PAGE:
Adding glass walls or office divides is becoming increasingly popular for office build out projects. Glass walls provide added benefits, especially when the right type of glass is used. Allow us to answer some of the most commonly asked questions about adding glass walls to office interiors.
Common Questions About Adding Glass Walls To An Office Build Out
1. What benefits do glass walls provide?
Glass walls evoke a wide-open, collaborative and modern feel to your office.
Glass walls help encourage employee productivity because unlike traditional walls, everyone can see directly through glass walls encasing offices.
If your office doesn’t have that many windows, glass walls let more parts of the building share in the natural light provided by offices with windows. This gives interior office spaces natural lighting when they would otherwise only be illuminated by artificial light.
2. How do you encourage privacy with glass walls?
There are a number of ways to maintain some level of privacy while still implementing glass walls. Pull down shades, for instance, can always be added to glass walls. Many businesses add frost coatings to parts of the glass in order to decrease distraction and encourage more privacy.
3. Are all glass walls created equally?
No, certainly not. It’s important to shop around and select high quality glass that’ll look good and stand strong for years to come.
4. Are glass walls soundproof?
Some glass walls are advertised as soundproof, while others are not. Even soundproof glass walls allow 50% to 100% more noise infiltration than traditional soundproof drywall. According to employees, this is one of the most surprising aspects about adding glass walls to the office. Interestingly, around 1 in 3 employers add a white-noise device in order to decrease the noticeable noise that seeps in through glass walls.
5. Can you put doors on glass walls?
Yes. The doors installed on glass walls are usually sliders with hanger locks, which require a little more caution when opening and closing compared to a standard office door. It is possible to add metal frame swinging doors on glass walls as well.
6. Are some glass walls moveable?
Yes, there are portable glass walls and dividers on the market. Your general contractor, architect and/or designer can help identify the best options for your workspace.
7. Do glass walls interfere with energy efficiency?
Yes and no, depending on the design and type of glass you use. Traditional glass walls can decrease energy efficiency by letting in more hot or cool air. As a result, your office consumes more energy to remain at a comfortable temperature. This will be a much bigger deal if you add glass all around the exterior of your building. On the other hand, adding glass walls to the interior of your building should create little to no issues regarding energy efficiency. Also, if you use more technologically advanced glass you may notice an increase in energy efficiency. Some of the newest glass on the market is made to reduce the need for blinds and improve energy efficiency.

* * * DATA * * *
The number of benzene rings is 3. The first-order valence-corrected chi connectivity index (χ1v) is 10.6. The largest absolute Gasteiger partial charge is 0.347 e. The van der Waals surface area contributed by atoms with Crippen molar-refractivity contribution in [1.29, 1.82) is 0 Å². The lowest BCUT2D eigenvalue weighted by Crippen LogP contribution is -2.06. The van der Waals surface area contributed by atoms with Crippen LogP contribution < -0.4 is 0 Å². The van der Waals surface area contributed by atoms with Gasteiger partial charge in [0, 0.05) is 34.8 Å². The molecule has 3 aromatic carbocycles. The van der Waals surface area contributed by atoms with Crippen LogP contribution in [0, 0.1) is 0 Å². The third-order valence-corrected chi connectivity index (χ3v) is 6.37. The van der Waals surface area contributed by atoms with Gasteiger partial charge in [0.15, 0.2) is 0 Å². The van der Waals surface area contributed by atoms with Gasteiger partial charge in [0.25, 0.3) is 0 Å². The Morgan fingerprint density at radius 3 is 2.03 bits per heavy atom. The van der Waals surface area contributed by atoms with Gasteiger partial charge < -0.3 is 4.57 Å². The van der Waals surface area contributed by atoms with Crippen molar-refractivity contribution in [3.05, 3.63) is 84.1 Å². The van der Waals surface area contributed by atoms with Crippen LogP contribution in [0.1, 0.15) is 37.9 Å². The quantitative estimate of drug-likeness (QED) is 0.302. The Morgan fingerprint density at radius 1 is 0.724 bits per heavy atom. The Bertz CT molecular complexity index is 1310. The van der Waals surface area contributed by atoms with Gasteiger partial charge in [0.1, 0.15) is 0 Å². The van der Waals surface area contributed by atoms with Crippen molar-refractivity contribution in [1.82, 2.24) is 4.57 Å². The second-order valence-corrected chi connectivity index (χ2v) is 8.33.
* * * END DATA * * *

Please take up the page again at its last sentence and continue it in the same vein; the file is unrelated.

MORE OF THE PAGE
8. Is it easy to keep glass walls clean?
Glass wall manufacturers are going to tell you it’s a piece of pie to keep glass clean. But let’s be real, you and I both know glass is one of the more difficult materials to keep clean. Everything from fingerprints to smudges will require regular cleaning. If you have a great commercial cleaning service, you’ve got nothing to worry about. Plus, glass doesn’t stain or require fresh coats of paint!
9. What are the downsides to adding glass walls to your office?
In 2008, MetLife moved 1,100 employees to new glass offices in Manhattan. As a result, employees reported increased distractions from strangers and people they knew passing by their offices. To help combat this issue, MetLife added a 2-foot frost coating band around the glass.
Another complaint is people walking directly into glass walls. Before you start laughing, when glass walls are super clean they can be hard to see, especially if one is not expecting anything to be there. That’s another reason many companies add eye-level frost coating so that people recognize the glass wall before they go crashing into it.
Another downside is the lack of privacy. If a manager has to talk to a certain employee about the loss of a particular client or declining sales, it can be a bit awkward if the entire office can see and even hear some of what’s going on behind closed doors. Adding some truly private workspaces can help offset this issue.
Moderation is key; an entire office made of see-through glass is going to be difficult for anyone to work in all of the time. On the other hand, adding some glass to your office can provide a modern feel with added benefits.